Tuck | Mr. Risk Manager
GMAT 750, GPA 7.1/10
Harvard | Mr. PE Strategist
GRE 326, GPA 3.6
Harvard | Mr. Student Product Manager
GMAT 760, GPA 3.4
London Business School | Ms. FANG Tech
GRE 321, GPA 3.7
Chicago Booth | Mr. Corporate Development
GMAT 740, GPA 3.2
Cornell Johnson | Mr. Sports Management
GMAT 690, GPA 3.23
Wharton | Mr. Private Equity Analyst
GRE 320, GPA 3.3
Columbia | Mr. CPA
GMAT 720, GPA 3.5
Wharton | Mr. Digital Health Start-Up
GMAT 710, GPA 3.3
Darden | Mr. International Trade
GRE 323, GPA 3.6
Harvard | Mr. Health Clinic Founder
GRE 330, GPA 3
Said Business School | Mr. Strategy Consulting Future
GMAT 720, GPA 3.98
Stanford GSB | Mr. Robotics
GMAT 730, GPA 2.9
Stanford GSB | Mr. Aspiring Tech Entrepreneur
GMAT 690, GPA 3.4
London Business School | Mr. Supply Chain Latino
GRE 320, GPA 3.4
Duke Fuqua | Mr. Operations Manager
GRE 328, GPA 3.1
Harvard | Ms. Media Entertainment
GMAT 740, GPA 3.3
INSEAD | Mr. Jumbo GMAT
GMAT 770, GPA 3.7
Wharton | Mr. Basketball To B-School
GRE 334, GPA 3.73
Harvard | Mr. E-Sports Coach
GRE 323, GPA 5.72/10
INSEAD | Ms. Insightful Panda
GMAT 700, GPA 87.5%
NYU Stern | Mr. Bioinformatics
GMAT 710, GPA 3.7
Harvard | Mr. Impact Investment
GMAT 760, GPA 3.2
Chicago Booth | Mr. Nonprofit-ish
GRE 333, GPA 3.81
INSEAD | Ms. Humble Auditor
GMAT 710, GPA 3.56
London Business School | Mr. Investment Finance
GMAT 750, GPA 2.2
Georgetown McDonough | Ms. Healthcare Tech
GMAT 680, GPA 3.2

Meet The Rice Jones MBA Class Of 2019

Donald A. Gustavson 

Rice University, Jones Graduate School of Business 

 Describe yourself in 15 words or less: I like to solve problems and try not to create any.

Hometown: San Diego, CA

Fun Fact About Yourself: I believe that Stephen King will be cherished on a level akin to a great writer like Charles Dickens in a century or two.

Undergraduate School and Major:  United States Military Academy – Chemical Engineering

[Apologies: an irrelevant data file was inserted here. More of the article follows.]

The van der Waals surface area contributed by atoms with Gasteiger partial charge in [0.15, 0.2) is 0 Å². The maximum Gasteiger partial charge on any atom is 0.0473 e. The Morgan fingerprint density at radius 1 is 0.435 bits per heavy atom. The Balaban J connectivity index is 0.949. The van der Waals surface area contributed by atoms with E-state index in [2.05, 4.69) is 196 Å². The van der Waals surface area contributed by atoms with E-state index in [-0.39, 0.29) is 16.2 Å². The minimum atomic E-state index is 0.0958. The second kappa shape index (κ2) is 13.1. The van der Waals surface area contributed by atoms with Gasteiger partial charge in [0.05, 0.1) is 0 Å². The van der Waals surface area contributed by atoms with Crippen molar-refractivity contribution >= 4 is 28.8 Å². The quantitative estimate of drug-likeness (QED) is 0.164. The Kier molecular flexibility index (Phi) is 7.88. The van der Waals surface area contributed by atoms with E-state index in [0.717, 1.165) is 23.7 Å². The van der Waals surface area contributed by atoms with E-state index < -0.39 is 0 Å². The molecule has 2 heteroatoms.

Employers and Job Titles Since Graduation: I was in the Army for five years after graduation as an engineer officer, including two deployments to Iraq. I served in pretty typical roles for a junior officer—platoon leader, executive officer and assistant operations officer. Since leaving the Army in 2013, I have worked for Halliburton in a few different job titles as part of a new hire-to-country manager program. I worked for a couple of years as a field engineer on rigs in South Texas and the Gulf of Mexico and subsequently as an in-house drilling fluids technical professional for a number of companies.

Describe your biggest accomplishment in your career so far: I am proud of much that I’ve been able to achieve both in the military and in the oil field, but I feel one of the biggest challenges was navigating transition to civilian life. The culture and feel of the oil and gas world, especially on the upstream side, definitely shares a lot with the active duty military so that helped ease the transition. But on a basic level it was a shock to go from an environment where your best friends are always with you to being alone in a new city. The experience helped me understand myself as a human being and the importance of community in our lives.

Looking back on your experience, what one piece of advice would you give to future business school applicants? I’m sure this will be a sentiment shared by many of the incoming MBA class, but study early and often for the GMAT—focusing on practice tests questions. Even if you found the SAT easy, you will probably still need to become really familiar with the type of questions in the GMAT.

What was the key factor that led you to choose this program for your full-time MBA and why was it so important to you?  There is a lot that Rice Business can brag about, but when it came down to my personal decision between Rice and UT, the class size and associated tight-knit community and level of personal attention made it an easy decision.

What would success look like to you after your first year of business school?  I am hoping for a secure sense of direction—right now, I have a good plan for what I think I want as a career. I hope that at the end of my first year of business school I know what I want. I suspect, as a veteran of networking sessions with a lot of the incoming students, that most feel the same way. Students coming in totally zeroed in on their ideal consulting or investment banking gig absolutely do exist but they are not the majority.